Inheritance; Yours, Mine and Ours

Article excerpt

Byline: Tara Wall, THE WASHINGTON TIMES

When one hears the word "inheritance," it likely conjures up images of young, self-indulgent heirs and heiresses (i.e., the the Hiltons) carelessly finding their way into gossip mags to remind us just "what's wrong" with this narcissistic society.

But what recently struck me while reading "My Grandfather's Son," the refreshing biographic memoir of Supreme Court Justice Clarence Thomas, was the kind of inheritance we often overlook. It has nothing to do with material wealth (Justice Thomas certainly did not have that) and everything to do with enrichment; specifically how one man's inheritance can lead to the enrichment of so many others.

There is nothing inherently wrong with bequeathing material wealth. In fact, Proverbs 13:22 tells us that: "A good man leaves an inheritance for his children's children." But generally speaking, to capture the definition of inheritance, is to look at all of its meanings. It is and can be "the genetic characters transmitted from parent to offspring" or "a quality, characteristic or other immaterial possession, received from the progenitors or predecessors as if by succession: an inheritance of family pride."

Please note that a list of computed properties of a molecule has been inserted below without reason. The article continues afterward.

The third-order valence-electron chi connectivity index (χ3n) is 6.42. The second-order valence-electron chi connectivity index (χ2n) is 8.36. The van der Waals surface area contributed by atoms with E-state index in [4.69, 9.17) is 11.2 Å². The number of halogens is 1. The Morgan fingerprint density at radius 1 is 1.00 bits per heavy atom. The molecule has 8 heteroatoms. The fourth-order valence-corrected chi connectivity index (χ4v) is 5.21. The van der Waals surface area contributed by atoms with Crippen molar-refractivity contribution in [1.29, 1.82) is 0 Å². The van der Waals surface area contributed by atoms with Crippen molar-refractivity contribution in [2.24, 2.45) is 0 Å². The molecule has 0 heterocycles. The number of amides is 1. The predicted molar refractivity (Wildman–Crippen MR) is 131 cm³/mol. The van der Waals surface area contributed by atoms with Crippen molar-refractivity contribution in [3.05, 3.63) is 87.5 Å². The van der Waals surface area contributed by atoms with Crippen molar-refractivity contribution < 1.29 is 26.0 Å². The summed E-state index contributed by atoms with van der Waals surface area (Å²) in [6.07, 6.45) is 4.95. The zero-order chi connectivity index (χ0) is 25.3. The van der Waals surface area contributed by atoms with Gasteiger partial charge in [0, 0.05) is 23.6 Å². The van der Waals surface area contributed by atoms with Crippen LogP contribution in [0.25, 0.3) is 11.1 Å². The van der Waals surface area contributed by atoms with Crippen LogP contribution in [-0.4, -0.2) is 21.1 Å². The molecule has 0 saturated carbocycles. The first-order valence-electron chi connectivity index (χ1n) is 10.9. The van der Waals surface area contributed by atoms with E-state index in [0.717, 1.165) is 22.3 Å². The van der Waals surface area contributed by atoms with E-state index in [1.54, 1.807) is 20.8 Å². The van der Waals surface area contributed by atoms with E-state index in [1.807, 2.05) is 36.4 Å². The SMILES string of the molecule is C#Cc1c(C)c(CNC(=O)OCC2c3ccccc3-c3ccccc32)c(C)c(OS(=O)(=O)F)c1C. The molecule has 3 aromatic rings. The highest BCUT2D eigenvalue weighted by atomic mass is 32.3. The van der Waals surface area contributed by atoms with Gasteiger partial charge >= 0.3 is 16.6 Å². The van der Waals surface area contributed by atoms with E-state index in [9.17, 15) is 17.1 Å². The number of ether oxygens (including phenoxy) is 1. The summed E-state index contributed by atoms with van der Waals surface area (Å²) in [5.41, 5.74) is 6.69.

Family pride. That takes me back to Justice Thomas. Surely he did not think of family pride during one of his grandfather's rebukes or while battling the sweltering Southern heat as he tilled soil on the family farm. But Justice Thomas' descriptive recollections about the manner in which his uneducated, hard-working grandfather ("Daddy") chose to raise him and his brother reveal the magnitude of his inheritance. "I am going to send you boys to school and teach you how to work so you can have a better chance than I did," he said. "We were his second chance to live, to take part in America's opportunities, and he was willing to sacrifice his own comfort so that they would be fully open to us. Even then I understood that he had rescued me from difficult circumstances, but it was not until long afterward that I grasped how profoundly Daddy, Aunt Tina and the nuns of St. Benedict's had changed my life," Justice Thomas writes.

We have all had progenitors in our lives who have deposited or imparted wisdom, knowledge, a notion, a work ethic, a family trait. One can credit both of my grandmothers for my interest in all things "Martha Stewart." My Southern maternal grandmother (a great cook) cherished her garden of fresh vegetables. My paternal grandmother (who made a mean seven-layer cake) was a stickler for proper formal place settings. Both were women who exuded great strength. …